Fibroids Foretell Worse Maternal and Fetal Outcomes


From the Annual Meeting of the American Society for Reproductive Medicine

ORLANDO – Uterine fibroids are bad for pregnancy and neonatal outcomes, and a new study shows just how bad.

Women diagnosed with fibroids on their first obstetric ultrasound examination, for example, were significantly more likely to experience preterm labor or preterm premature rupture of the membranes (pPROM). Also, significantly more deliver before 37 weeks' gestation or via cesarean section, compared with a group of women without these noncancerous growths of the uterus.

Dr. Radwan Asaad and his colleagues compared 152 women with fibroids to another 165 matched controls in a retrospective cohort analysis conducted at Wayne State University, Detroit. They also found fibroids weren't good news for the baby either.

“Uterine fibroids complicate the pregnancy course as evidenced by a considerable impact on the obstetrical and neonatal outcomes,” Dr. Asaad said at the meeting.

In terms of the significantly different maternal numbers, women with fibroids were more likely to experience preterm labor (16.4% vs. 2.4% of controls), and pPROM (15.8% vs. 3.6%), and to deliver preterm (33.3% vs. 10.1%).

Fetal malpresentation also was significantly more likely in the fibroid group (22% vs. 6% in controls). Cesarean delivery occurred in 54.3% of the fibroid group vs. 28.0% of the control group, another significant difference.

Gestational age at delivery was significantly less when the mother had fibroids (mean 35.3 weeks) vs. without (38.6 weeks).

Children born to women in the fibroid group had a mean birth weight of 2,634 g, compared with 3,181 g for those born to control group women. Apgar scores at 1 minute were a mean 6.7 vs. 7.8 in the control group and at 5 minutes were a mean 7.9 vs. 8.8.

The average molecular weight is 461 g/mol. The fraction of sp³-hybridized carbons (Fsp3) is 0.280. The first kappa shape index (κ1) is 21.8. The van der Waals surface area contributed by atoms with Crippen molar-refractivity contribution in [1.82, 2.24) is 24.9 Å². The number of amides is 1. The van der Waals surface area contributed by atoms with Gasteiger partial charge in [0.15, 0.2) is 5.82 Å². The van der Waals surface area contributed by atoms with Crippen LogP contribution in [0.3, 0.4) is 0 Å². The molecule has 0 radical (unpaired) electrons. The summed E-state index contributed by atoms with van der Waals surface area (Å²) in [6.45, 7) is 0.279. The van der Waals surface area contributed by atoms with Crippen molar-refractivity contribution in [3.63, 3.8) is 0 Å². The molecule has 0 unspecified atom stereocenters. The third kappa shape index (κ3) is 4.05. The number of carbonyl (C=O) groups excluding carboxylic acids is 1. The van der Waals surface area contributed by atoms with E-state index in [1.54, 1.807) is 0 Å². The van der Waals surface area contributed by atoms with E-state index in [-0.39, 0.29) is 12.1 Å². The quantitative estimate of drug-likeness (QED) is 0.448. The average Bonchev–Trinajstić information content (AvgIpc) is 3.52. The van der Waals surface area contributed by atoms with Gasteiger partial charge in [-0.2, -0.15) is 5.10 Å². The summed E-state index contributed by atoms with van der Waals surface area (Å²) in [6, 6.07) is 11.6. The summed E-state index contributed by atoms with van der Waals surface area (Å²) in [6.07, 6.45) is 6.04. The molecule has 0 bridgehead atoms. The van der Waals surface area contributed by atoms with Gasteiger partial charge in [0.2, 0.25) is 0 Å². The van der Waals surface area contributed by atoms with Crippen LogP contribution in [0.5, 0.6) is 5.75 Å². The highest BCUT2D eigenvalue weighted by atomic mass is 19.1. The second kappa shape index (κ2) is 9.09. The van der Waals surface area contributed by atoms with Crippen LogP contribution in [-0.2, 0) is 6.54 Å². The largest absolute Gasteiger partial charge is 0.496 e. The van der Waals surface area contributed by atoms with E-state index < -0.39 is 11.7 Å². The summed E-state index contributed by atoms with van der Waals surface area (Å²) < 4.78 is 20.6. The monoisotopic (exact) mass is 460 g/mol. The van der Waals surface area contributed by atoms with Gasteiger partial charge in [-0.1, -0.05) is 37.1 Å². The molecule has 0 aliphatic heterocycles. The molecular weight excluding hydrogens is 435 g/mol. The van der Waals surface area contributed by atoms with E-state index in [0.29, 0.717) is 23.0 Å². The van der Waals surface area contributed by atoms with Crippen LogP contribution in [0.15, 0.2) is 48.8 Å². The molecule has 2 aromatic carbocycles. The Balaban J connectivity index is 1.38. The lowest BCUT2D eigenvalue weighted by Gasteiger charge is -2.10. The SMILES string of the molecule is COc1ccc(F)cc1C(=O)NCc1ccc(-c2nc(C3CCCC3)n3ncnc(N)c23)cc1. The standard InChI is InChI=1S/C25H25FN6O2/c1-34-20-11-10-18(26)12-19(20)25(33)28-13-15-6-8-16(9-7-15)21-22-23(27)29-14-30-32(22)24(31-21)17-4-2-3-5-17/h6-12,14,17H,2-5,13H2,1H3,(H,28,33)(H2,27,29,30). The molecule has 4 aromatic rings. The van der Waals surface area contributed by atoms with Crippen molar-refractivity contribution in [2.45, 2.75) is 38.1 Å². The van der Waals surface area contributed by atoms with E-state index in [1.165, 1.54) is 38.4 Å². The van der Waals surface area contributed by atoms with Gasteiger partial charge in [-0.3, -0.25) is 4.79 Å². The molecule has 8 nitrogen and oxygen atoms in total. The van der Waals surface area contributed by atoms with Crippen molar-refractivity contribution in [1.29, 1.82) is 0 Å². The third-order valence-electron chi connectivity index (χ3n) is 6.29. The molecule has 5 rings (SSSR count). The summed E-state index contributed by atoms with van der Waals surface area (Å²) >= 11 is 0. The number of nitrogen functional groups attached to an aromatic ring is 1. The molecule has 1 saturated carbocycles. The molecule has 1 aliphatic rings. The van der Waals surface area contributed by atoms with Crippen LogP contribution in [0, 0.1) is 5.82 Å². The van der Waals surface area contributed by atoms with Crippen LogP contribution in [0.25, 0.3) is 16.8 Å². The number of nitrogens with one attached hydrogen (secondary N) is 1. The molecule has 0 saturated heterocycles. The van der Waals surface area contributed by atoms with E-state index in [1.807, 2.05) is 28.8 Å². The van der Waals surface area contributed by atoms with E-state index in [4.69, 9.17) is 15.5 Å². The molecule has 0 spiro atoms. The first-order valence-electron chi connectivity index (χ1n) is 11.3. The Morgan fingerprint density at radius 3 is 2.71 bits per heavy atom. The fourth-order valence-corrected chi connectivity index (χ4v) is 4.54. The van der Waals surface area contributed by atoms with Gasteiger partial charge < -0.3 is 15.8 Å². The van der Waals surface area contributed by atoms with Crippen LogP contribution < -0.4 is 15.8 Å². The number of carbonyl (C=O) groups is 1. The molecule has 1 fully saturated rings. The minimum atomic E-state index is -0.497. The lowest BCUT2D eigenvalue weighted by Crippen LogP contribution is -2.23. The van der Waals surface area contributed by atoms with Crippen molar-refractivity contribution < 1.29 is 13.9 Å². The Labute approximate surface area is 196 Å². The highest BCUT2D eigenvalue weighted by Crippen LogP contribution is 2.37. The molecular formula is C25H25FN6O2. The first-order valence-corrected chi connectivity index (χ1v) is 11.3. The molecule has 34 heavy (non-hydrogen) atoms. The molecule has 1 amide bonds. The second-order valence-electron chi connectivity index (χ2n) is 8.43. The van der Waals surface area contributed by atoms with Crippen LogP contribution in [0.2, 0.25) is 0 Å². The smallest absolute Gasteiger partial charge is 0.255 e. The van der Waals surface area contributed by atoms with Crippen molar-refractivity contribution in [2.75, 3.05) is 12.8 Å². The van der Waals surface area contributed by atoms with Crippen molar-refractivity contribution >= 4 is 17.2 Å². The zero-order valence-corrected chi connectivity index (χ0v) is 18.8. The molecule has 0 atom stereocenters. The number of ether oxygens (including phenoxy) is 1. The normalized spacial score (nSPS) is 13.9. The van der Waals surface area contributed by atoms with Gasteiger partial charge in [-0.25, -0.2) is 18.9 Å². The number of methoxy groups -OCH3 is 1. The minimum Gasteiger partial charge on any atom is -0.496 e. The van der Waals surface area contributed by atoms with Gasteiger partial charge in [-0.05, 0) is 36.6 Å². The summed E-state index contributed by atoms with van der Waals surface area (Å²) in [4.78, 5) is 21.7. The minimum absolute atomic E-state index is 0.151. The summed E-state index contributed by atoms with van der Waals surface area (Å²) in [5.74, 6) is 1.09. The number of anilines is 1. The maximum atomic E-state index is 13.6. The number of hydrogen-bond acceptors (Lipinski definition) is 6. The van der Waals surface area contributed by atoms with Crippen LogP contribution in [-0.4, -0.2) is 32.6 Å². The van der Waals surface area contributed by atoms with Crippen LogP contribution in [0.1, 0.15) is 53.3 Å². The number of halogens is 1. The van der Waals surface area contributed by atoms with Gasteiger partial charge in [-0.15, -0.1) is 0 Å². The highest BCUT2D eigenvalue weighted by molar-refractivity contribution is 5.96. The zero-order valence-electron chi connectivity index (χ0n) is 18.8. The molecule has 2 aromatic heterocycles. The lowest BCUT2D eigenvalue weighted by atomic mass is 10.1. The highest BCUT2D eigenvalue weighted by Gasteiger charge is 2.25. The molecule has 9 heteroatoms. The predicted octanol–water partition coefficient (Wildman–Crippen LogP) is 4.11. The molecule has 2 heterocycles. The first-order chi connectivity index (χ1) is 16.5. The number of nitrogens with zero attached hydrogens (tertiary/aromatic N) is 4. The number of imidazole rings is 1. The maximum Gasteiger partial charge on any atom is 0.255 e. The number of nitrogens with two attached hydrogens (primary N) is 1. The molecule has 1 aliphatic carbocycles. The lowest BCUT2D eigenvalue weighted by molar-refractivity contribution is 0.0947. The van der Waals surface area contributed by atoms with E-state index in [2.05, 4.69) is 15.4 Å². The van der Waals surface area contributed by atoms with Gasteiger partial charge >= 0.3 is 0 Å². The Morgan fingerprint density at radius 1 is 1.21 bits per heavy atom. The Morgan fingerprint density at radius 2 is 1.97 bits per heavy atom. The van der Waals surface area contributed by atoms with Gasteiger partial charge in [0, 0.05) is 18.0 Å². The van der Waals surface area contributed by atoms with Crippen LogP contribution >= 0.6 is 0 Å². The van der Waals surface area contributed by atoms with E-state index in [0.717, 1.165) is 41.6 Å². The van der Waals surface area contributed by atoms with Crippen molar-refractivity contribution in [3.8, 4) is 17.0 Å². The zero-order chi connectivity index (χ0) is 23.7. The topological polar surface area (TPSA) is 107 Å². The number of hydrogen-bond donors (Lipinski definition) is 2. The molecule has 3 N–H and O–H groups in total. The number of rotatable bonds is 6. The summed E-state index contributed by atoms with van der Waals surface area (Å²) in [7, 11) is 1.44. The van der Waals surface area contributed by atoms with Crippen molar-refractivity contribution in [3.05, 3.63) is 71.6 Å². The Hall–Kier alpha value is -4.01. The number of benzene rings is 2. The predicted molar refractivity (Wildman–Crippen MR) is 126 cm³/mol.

Pregnancy loss was higher in the fibroid group during the first trimester (7.9% vs. 3.6% in controls) and during the second trimester (5.9% vs. 1.2%), but these differences were not statistically significant to the P less than .001 level. A trend toward more arrested dilation in the fibroid group likewise did not reach significance.

“Uterine myomas are the most common pelvic tumor in reproductive-age women,” said Dr. Asaad, a laparoscopic and minimally invasive surgeon in the department of obstetrics and gynecology at Hutzel Women's Hospital and Wayne State University/Detroit Medical Center. Prevalence in published studies varies from 2% to 11%, depending on the trimester in which they are measured and the size threshold chosen by researchers.

A meeting attendee asked for information on the size and anatomic location of the fibroids. Dr. Asaad replied that he was only able to categorize women dichotomously as yes/no for presence of fibroids in this retrospective study.

Dr. Asaad and his associates reviewed all department ultrasounds from 1998 to 2006 at their tertiary care center. Women with complete records in the fibroid group were matched to controls for age, gravidity, parity, and year of delivery.

He said he had no relevant financial disclosures.

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